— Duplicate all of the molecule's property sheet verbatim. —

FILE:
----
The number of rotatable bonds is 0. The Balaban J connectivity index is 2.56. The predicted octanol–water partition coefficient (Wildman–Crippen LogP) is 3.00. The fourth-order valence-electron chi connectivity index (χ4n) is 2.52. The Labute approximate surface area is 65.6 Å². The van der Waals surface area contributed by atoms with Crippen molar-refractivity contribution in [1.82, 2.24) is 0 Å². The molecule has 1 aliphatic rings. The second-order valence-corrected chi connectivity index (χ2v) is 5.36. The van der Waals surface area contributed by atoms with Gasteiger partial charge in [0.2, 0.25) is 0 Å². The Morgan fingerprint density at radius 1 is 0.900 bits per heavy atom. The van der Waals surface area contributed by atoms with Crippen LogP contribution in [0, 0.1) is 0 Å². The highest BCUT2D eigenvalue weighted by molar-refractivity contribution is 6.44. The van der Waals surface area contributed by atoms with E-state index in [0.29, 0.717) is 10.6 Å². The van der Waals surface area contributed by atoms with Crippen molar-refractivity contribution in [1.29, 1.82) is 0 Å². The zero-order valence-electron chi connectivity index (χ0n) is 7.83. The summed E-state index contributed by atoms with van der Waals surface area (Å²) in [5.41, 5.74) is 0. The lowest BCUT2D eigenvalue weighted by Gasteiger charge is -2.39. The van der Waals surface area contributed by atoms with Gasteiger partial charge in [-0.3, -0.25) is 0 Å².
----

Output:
The number of rotatable bonds is 0. The Balaban J connectivity index is 2.56. The predicted octanol–water partition coefficient (Wildman–Crippen LogP) is 3.00. The fourth-order valence-electron chi connectivity index (χ4n) is 2.52. The Labute approximate surface area is 65.6 Å². The van der Waals surface area contributed by atoms with Crippen molar-refractivity contribution in [1.82, 2.24) is 0 Å². The molecule has 1 aliphatic rings. The second-order valence-corrected chi connectivity index (χ2v) is 5.36. The van der Waals surface area contributed by atoms with Gasteiger partial charge in [0.2, 0.25) is 0 Å². The Morgan fingerprint density at radius 1 is 0.900 bits per heavy atom. The van der Waals surface area contributed by atoms with Crippen LogP contribution in [0, 0.1) is 0 Å². The highest BCUT2D eigenvalue weighted by molar-refractivity contribution is 6.44. The van der Waals surface area contributed by atoms with E-state index in [0.29, 0.717) is 10.6 Å². The van der Waals surface area contributed by atoms with Crippen molar-refractivity contribution in [1.29, 1.82) is 0 Å². The zero-order valence-electron chi connectivity index (χ0n) is 7.83. The summed E-state index contributed by atoms with van der Waals surface area (Å²) in [5.41, 5.74) is 0. The lowest BCUT2D eigenvalue weighted by Gasteiger charge is -2.39. The van der Waals surface area contributed by atoms with Gasteiger partial charge in [-0.3, -0.25) is 0 Å².